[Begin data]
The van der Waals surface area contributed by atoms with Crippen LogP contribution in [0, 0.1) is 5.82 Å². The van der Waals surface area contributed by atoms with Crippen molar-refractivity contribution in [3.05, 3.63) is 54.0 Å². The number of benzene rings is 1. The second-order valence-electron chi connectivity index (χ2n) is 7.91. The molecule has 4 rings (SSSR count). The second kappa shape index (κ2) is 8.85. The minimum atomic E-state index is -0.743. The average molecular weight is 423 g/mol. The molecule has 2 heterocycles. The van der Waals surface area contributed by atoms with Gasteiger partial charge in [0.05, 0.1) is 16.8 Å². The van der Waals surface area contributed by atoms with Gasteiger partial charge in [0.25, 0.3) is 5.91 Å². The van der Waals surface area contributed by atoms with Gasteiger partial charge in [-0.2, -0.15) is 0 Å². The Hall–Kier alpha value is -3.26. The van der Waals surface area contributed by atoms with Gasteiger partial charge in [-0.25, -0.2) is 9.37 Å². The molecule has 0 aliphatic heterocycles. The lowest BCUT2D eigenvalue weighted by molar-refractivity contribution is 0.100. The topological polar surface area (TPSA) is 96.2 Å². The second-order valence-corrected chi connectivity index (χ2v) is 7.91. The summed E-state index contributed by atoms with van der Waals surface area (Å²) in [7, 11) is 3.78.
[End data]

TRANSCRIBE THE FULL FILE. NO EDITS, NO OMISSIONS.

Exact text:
The van der Waals surface area contributed by atoms with Crippen LogP contribution in [0, 0.1) is 5.82 Å². The van der Waals surface area contributed by atoms with Crippen molar-refractivity contribution in [3.05, 3.63) is 54.0 Å². The number of benzene rings is 1. The second-order valence-electron chi connectivity index (χ2n) is 7.91. The molecule has 4 rings (SSSR count). The second kappa shape index (κ2) is 8.85. The minimum atomic E-state index is -0.743. The average molecular weight is 423 g/mol. The molecule has 2 heterocycles. The van der Waals surface area contributed by atoms with Gasteiger partial charge in [0.05, 0.1) is 16.8 Å². The van der Waals surface area contributed by atoms with Gasteiger partial charge in [0.25, 0.3) is 5.91 Å². The van der Waals surface area contributed by atoms with Gasteiger partial charge in [-0.2, -0.15) is 0 Å². The Hall–Kier alpha value is -3.26. The van der Waals surface area contributed by atoms with Gasteiger partial charge in [-0.25, -0.2) is 9.37 Å². The molecule has 0 aliphatic heterocycles. The lowest BCUT2D eigenvalue weighted by molar-refractivity contribution is 0.100. The topological polar surface area (TPSA) is 96.2 Å². The second-order valence-corrected chi connectivity index (χ2v) is 7.91. The summed E-state index contributed by atoms with van der Waals surface area (Å²) in [7, 11) is 3.78.